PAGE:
Dr. Cheryl Woodson

Woodsonian Inspirational Musings on Monday: All of November, We Salute the Caregiving Warriors Who Battle Alzheimer’s Disease

This month, in celebration of National Alzheimer’s Awareness Month and National Caregiving Month, Woodsonian Inspirational Musings on Monday will explore some of the emotional challenges of dementia care. Informational Thoughts on Thursday will clear up misinformation about this condition. I am proud to also offer Wisdom on Wednesday with expert guests. Please join me and invite your friends.

The first challenge is recognizing that your loved one has a problem. The following is an excerpt discusses two factors that create this challenge: ageism and denial. It comes from my book TO SURVIVE CAREGIVING: A Daughter’s Experience, A Doctor’s Advice (available in print on amazon.com and in audio, read by the author, at amazon.com, Audibles.com, and iTunes.)

Ageism is a bias against older adults, but it is also the expectation that older adults are supposed to be disabled. Families, professionals, and even seniors themselves believe that “just getting old” explains any new problem. Families may also “fill in the blanks.” They finish Mom’s sentences, or suggesting that Dad shouldn’t wear his flip flops in the snow, not realizing that they are covering deficits. Lower expectations create a barrier to acknowledging needs and getting help.

Older adults should not be confused, fall, suffer pain, leak urine, lose interest in life, or change in any other significant way unless there is an illness. Changes cannot be due to aging alone. Don’t give up and accept disability without a thorough investigation, which might reveal a condition that could be improved, if not cured. Even when we can’t cure, we can give the right care.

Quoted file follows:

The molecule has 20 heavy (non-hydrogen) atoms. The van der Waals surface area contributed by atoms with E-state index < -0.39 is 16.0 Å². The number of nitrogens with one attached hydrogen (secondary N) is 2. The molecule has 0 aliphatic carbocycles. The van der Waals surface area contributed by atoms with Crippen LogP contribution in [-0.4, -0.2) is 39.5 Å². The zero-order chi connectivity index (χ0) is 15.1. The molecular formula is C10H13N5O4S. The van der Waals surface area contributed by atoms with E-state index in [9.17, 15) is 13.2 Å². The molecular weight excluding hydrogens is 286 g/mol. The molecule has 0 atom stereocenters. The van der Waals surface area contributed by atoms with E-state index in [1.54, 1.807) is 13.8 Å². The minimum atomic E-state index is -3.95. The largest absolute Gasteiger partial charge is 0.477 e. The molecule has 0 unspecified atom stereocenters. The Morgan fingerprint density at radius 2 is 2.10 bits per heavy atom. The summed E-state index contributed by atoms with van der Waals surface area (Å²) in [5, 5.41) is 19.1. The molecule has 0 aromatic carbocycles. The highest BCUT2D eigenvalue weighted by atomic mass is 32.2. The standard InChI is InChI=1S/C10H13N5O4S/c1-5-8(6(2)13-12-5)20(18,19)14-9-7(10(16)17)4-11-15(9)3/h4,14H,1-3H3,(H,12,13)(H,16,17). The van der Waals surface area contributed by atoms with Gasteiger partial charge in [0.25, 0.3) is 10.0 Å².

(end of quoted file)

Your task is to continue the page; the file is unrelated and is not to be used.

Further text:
In 2012, the Mayo Clinic website suggested seven questions that constitute warning signs:
Are your aging parents:
• Taking care of themselves?
• Experiencing memory loss?
• Safe in their homes?
• Safe on the road?
• Losing weight?
• In good spirits?
• Able to get around?
I would add another.
• Be suspicious if a senior begins to mismanage money.

Did Dad stop paying bills on time? Does Mom pay bills more than once, or forget altogether? Do they spend large amounts of money on strange purchases? For example, one senior spent $25,000 on electric beds. Another, previously astute businessman spent $12,000 on packing materials, but failed to pay his quarterly taxes. Changes in managing finances should trigger an evaluation.

Some families see changes, but convince themselves that they do not. It is easy to understand their denial. The moment they accept the problem, their lives will never be the same. For the rest of the senior’s life, eldercare will be on the top of the “To Do” list, along all of the other overwhelming responsibilities.

Families also deny, trying to avoid the emotional pain of acknowledging frailty in a respected elder, and to avoid accepting changes in the relationship. My mother had been my oracle. I wanted to crawl in her lap and ask why my husband and kids were driving me crazy, but she was lost to me. Seven years into a ten-year caregiving relationship, Mother looked at me and said, “Do I know you?” I thought I was going to die. Mother did not recognize me for the last three years of her life. Why wouldn’t someone refuse to expose herself to that kind of pain?

Don’t let ageism convince you, or your doctor that the changes you see are “just old age.”

Don’t deny that your senior might have a problem. No matter how much it hurts, no matter who has the idea (even your bossy brother, or your spoiled sister,) investigate. Don’t miss an opportunity to help your senior.

Next Monday Juggling, and trying to drop only the rubber balls. Balancing work, childcare, eldercare, and other relationships.

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